Figure 2: (a) RT-PCR products of HPV16 E6/E7 in episomal forms from cervical positive samples with and without T310K variation. Lanes 1–6 are shown as examples (amplicon length 300 bp). M: size markers of 50 bp ladder; N: negative control (no template); C: positive control (HPV16 plasmid). (b) Specific gene expression and quantification of HPV16 E6/E7 relative to -actin expression levels in episomal forms with and without T310K variation. Bars represent mean ± SEM. Significantly elevated expression (), Student’s -test.

4. Discussion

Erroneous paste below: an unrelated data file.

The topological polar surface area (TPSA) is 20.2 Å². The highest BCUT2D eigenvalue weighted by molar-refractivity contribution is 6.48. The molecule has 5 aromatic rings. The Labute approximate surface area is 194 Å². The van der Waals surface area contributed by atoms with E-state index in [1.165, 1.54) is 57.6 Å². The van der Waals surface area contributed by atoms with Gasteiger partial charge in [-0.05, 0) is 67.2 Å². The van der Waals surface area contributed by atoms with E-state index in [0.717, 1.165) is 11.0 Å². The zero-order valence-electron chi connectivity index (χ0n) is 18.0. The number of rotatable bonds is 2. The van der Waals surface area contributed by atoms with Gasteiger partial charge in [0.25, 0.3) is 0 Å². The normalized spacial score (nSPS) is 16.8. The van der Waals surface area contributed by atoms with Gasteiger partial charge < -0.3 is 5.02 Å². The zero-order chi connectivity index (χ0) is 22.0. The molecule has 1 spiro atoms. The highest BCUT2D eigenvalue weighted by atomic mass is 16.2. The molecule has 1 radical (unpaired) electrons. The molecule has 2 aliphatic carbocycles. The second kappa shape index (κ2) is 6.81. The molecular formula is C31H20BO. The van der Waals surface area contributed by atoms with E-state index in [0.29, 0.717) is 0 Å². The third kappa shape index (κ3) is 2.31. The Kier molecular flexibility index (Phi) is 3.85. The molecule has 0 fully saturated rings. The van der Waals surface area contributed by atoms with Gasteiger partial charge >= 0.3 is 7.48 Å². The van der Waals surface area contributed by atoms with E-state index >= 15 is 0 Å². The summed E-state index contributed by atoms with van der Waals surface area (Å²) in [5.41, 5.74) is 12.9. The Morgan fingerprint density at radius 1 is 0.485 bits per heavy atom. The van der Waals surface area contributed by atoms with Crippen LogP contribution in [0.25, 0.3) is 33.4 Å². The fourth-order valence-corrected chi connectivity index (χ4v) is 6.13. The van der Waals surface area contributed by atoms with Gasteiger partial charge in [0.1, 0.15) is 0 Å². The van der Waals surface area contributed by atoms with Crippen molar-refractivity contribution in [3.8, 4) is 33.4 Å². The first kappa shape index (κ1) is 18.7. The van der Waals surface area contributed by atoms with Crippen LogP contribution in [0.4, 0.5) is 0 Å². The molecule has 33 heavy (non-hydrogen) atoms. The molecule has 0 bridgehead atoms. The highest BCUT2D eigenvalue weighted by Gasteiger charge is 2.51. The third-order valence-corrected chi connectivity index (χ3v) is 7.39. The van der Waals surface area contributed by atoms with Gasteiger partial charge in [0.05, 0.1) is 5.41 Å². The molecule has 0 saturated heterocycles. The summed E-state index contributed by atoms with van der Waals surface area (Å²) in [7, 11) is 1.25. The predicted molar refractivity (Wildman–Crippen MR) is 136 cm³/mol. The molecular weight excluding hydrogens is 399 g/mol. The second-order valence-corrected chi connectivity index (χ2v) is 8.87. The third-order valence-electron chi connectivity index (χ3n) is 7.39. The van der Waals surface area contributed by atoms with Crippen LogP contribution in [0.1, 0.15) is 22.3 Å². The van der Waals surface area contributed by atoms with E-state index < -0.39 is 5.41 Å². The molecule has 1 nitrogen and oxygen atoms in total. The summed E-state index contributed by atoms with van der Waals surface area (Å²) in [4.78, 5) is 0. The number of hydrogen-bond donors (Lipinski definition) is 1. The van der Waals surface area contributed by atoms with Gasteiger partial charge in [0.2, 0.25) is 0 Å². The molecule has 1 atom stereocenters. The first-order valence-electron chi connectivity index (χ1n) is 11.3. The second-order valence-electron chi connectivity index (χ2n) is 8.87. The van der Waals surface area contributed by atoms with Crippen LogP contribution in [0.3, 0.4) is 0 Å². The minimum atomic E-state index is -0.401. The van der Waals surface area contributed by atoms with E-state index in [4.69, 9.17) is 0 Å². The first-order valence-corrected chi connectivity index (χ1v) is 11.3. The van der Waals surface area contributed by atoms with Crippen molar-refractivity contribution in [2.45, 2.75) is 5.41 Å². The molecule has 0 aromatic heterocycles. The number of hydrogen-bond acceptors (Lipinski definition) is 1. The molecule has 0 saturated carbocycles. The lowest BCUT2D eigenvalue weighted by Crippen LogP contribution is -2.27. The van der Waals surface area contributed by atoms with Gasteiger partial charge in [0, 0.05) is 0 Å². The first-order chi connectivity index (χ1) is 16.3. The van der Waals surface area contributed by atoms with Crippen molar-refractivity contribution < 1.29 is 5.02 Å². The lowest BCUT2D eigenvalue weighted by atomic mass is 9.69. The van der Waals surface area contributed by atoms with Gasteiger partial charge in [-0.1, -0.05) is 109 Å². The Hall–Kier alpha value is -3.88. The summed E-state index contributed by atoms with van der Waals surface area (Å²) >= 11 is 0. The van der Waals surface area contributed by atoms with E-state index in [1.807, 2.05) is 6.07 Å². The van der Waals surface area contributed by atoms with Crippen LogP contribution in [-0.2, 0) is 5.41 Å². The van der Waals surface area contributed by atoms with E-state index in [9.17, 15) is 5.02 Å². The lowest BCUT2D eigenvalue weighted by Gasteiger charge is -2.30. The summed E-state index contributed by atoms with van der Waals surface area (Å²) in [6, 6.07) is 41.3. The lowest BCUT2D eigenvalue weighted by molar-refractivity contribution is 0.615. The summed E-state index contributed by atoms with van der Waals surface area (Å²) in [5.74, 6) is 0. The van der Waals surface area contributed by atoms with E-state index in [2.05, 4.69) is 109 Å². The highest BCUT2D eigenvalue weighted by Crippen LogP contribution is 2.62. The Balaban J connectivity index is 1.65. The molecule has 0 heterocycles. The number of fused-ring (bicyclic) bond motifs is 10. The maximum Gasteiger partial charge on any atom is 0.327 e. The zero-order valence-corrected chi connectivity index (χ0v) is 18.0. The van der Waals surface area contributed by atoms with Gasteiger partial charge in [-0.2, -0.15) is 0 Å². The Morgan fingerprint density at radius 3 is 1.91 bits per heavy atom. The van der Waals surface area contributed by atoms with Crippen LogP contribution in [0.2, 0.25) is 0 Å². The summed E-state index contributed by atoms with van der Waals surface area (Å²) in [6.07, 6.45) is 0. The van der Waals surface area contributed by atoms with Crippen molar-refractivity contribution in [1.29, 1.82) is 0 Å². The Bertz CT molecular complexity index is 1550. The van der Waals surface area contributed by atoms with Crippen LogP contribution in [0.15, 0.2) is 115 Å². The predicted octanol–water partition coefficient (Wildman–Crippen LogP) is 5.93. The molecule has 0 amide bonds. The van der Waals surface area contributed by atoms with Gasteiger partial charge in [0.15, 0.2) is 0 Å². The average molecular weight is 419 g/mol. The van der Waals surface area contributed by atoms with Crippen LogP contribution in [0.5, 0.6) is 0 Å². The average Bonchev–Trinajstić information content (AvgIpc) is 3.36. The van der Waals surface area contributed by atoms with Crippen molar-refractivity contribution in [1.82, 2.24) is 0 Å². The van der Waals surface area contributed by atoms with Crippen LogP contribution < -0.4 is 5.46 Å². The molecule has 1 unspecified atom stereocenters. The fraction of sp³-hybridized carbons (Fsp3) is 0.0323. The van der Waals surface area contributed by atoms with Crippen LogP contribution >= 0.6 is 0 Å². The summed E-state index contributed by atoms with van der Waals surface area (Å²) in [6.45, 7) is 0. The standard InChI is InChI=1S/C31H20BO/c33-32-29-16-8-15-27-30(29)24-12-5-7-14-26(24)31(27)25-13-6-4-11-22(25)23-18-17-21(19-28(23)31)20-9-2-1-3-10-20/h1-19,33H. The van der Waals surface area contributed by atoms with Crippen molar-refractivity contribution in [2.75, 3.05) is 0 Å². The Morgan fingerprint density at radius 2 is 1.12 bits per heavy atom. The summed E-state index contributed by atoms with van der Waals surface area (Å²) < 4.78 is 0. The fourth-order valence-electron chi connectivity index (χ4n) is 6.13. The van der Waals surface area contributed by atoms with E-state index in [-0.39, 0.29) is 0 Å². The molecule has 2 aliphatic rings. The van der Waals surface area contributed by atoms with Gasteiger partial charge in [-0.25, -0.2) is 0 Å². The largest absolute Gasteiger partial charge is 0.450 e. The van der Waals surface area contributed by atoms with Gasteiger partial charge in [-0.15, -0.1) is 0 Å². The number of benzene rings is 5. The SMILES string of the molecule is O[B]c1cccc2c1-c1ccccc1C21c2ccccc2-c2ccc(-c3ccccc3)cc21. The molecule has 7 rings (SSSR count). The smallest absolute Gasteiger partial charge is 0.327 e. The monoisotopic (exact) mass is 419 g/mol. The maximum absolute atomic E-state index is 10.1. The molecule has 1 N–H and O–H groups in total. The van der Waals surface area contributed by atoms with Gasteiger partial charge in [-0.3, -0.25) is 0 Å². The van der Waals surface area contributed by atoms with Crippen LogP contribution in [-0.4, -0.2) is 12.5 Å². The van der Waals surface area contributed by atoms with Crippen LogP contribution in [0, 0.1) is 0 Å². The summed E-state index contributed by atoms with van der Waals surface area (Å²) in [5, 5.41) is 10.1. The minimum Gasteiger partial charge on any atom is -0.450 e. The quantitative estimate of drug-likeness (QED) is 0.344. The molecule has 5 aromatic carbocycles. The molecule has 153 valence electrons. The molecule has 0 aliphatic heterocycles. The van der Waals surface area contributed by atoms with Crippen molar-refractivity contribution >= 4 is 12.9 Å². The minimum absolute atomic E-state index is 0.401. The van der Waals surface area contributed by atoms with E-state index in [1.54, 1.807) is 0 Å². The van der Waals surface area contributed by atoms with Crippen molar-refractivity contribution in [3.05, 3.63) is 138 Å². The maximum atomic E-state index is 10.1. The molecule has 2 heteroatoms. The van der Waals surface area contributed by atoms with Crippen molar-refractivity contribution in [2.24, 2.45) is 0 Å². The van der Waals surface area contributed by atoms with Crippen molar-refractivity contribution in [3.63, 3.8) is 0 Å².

Certain types of HPV are considered as high-risk due to their strong association with cervical carcinogenesis and their ability to integrate into the host genome [23]. Previous studies of HPV integration into the host genome have focused mainly on HPV16, the type that confers the highest risk of cervical cancer and also the type most commonly detected in women with normal cervical cytology [24]. Identifying the presence of intact E2 genes in almost 37.5% of HPV16 positive cervical cancer cases has paved the way for new paradigms of cervical carcinogenesis. However, E2 disruption is not a prerequisite for the development of invasive disease as intact E2 genes have been identified in invasive lesions [25, 26]. Recently, independent studies have provided evidence that specific intratype HPV genome variation, especially in HPV16, may influence the persistence of infection and progression to cancer [27]. Types and variants are defined as those strains with at least 90% similarity and generally greater than 95% similarity, respectively [28]. Four phylogenetic branches of HPV16 have been identified: European (including an Asian clade), Asian/American, African-1, and African-2, named according to their geographic prevalence [29]. These variants are geographically distributed and suggest that HPV has coevolved with human population migration [30, 31]. To date, little HPV variant research has been performed in Tunisia or North Africa. Tunisia presents an interesting model to study HPV variants due to the history of population movements through North Africa, as well as North Africa’s striking intra- and intercountry incidence differences. One would expect higher rates of European HPV16 variants in Tunisia due to its history with Europe and this was confirmed in our study, as non-European HPV16 variants have a stronger association with more aggressive cancers that are diagnosed at later stages [32]. It should also be noted that cases infected with non-European variants of HPV16 had a slightly younger age at diagnosis. The non-European variants of HPV16 may pose a 2- to 9-fold increased risk of HSIL and cervical cancer, depending on the respective populations [33]. Therefore, identification of HPV16 variants may be important for the design of newer diagnostic and therapeutic interventions in cervical cancer as well as for vaccine development strategies. Additionally, any change in the sequences of E2 gene may lead to altered biological function of their proteins, which in turn may influence the natural history of the infection. Among such cases, several variations were noted in the E2 sequences, chiefly within the region encoding the DNA-binding domain. Multiple sequence alignment analysis revealed that specific nucleotide variations were associated with non-European variants such as African-2 variants. The E2 protein is a strong transcriptional activator and greatly increases viral DNA replication by colocalizing the viral E1 protein to the origin of replication. The region of the E2 protein required for this association with the E1 protein is located near the N-terminal transactivation domain [34, 35]. The absence of variations in this region (amino acid positions 18–41), except for one variation at 35 amino acid position (His>Gln), in our study suggests that the binding capacity of E2 to E1 could remain unaltered, also suggesting that the replication efficiency of E2 would remain unaffected. The functional importance of mutations within the hinge region is less clear, although they could potentially alter the three-dimensional relation between transactivation and DNA-binding domains. This possibility is of particular relevance to the P219S (3410 C to T) mutation, which occurred at approximately the same frequency in cervical cancer specimens and benign lesions, because the Pro>Ser replacement at this position could significantly alter the secondary and tertiary protein structures. The frequency of this mutation raises the possibility that variants with this alteration could be involved in the development of high grade intraepithelial and invasive disease.